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This movie won an Oscar for Best Supporting Actress (Marisa Tomei.)

‘My Cousin Vinny’ (R)

By Rita Kempley
Washington Post Staff Writer
March 16, 1992

"My Cousin Vinny" really isn't a Japanese guy with a skunk on his head -- that's just Joe Pesci in Madame Butterfly's makeup. With his eyes pulled taut under a hairpiece the size of Kyoto, he looks more like an extra in a Godzilla movie than a failed Brooklyn attorney. The amazing thing is that Pesci manages to pull this uneven farce out of the doldrums anyhow.

Weighed down by a dull setup featuring Ralph "Karate Kid" Macchio, the movie gets a much-needed charge from Pesci, a bundle of bandy-legged impudence as Macchio's lawyer cousin, Vincent Gambini. An ambulance chaser who has never been inside a courtroom before, Vincent agrees to defend his cousin and a friend who have stupidly confessed to a murder they didn't commit. The case against the "two yoots," as Vinny refers to the young defendants, is full of holes, but it's enough to test Vincent, a legal hack who is transformed when he finds he's actually pretty good at dis trial stuff.

Vinny receives enormous help in his preparations from his anxious-to-wed fiancee, played with refreshing streetwisdom by Marisa Tomei. Much deserving of a second shot after starring opposite Sylvester Stallone in "Oscar" last year, Tomei crackles and pops all over the screen. She's got a figure like a Pepsi-Cola "uh-huh" girl, but the couple's chief attraction is that both enjoy arguing as foreplay. A saucy fuss over a dripping faucet sets them on each other like fruit flies on ripe bananas.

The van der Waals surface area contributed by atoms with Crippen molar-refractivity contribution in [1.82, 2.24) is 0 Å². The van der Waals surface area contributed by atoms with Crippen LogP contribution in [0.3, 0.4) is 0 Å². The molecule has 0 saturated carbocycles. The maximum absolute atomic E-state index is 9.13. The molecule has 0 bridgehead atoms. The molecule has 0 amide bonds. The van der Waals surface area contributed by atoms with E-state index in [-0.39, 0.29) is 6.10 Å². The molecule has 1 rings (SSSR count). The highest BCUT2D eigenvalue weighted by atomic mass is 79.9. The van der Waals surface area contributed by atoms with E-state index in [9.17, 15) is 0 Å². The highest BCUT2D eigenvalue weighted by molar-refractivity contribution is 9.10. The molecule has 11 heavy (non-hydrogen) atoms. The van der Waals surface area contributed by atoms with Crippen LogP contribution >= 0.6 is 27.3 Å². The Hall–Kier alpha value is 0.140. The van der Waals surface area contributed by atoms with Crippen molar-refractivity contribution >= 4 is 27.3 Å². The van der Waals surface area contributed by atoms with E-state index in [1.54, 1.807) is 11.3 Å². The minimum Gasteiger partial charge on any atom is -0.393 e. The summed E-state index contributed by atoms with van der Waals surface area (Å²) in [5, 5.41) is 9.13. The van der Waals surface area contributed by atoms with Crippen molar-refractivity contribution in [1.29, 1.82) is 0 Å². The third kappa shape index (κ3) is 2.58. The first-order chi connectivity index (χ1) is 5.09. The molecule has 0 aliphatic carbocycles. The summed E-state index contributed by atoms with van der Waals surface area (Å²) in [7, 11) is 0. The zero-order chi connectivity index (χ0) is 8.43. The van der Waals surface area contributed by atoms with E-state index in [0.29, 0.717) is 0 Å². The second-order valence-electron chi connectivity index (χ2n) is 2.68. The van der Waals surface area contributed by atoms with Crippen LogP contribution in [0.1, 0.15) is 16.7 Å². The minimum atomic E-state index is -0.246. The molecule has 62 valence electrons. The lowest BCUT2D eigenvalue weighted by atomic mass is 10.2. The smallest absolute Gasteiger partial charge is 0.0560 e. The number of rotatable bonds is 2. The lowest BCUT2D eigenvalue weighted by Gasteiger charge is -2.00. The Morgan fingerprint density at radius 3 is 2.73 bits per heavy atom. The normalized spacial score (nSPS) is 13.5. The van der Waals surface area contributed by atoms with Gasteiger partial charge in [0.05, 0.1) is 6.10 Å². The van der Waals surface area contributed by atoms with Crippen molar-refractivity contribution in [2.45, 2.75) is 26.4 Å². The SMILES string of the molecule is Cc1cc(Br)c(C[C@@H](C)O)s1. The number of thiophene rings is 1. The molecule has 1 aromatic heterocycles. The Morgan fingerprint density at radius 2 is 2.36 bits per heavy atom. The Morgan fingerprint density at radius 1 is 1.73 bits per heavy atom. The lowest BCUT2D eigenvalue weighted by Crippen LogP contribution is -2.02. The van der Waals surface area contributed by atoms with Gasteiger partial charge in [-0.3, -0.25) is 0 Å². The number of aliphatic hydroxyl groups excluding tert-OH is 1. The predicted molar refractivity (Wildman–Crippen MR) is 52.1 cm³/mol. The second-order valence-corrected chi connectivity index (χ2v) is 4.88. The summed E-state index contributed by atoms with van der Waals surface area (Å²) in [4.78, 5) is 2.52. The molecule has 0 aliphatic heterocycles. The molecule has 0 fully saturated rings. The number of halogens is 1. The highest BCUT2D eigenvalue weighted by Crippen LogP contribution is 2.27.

Britain's Jonathan Lynn of "Nuns on the Run" probably wouldn't know a Moon Pie from a pecan cluster, but he was chosen to direct this Wazhoo City, Ala.-set, all too stereotypically insulting screenplay by Dale Launer. The author of "Ruthless People," another comedy about a funny runt of an Italian American, Launer doesn't play off size, but regionalism. All too often, the jokes are about grits, mud or slow-witted Southerners "who sleep with their sisters," which is not to say that New Yawkers will be particularly flattered by how they are drawn. Past that, though, there are some belly laughs in Launer's running gags as well as some hilarious surprises. And there's a nice moral about having faith in your family. The point being, I guess, that if you have a Cousin Vinny and a phone, you have a lawyer.

"My Cousin Vinny" is rated R for language.

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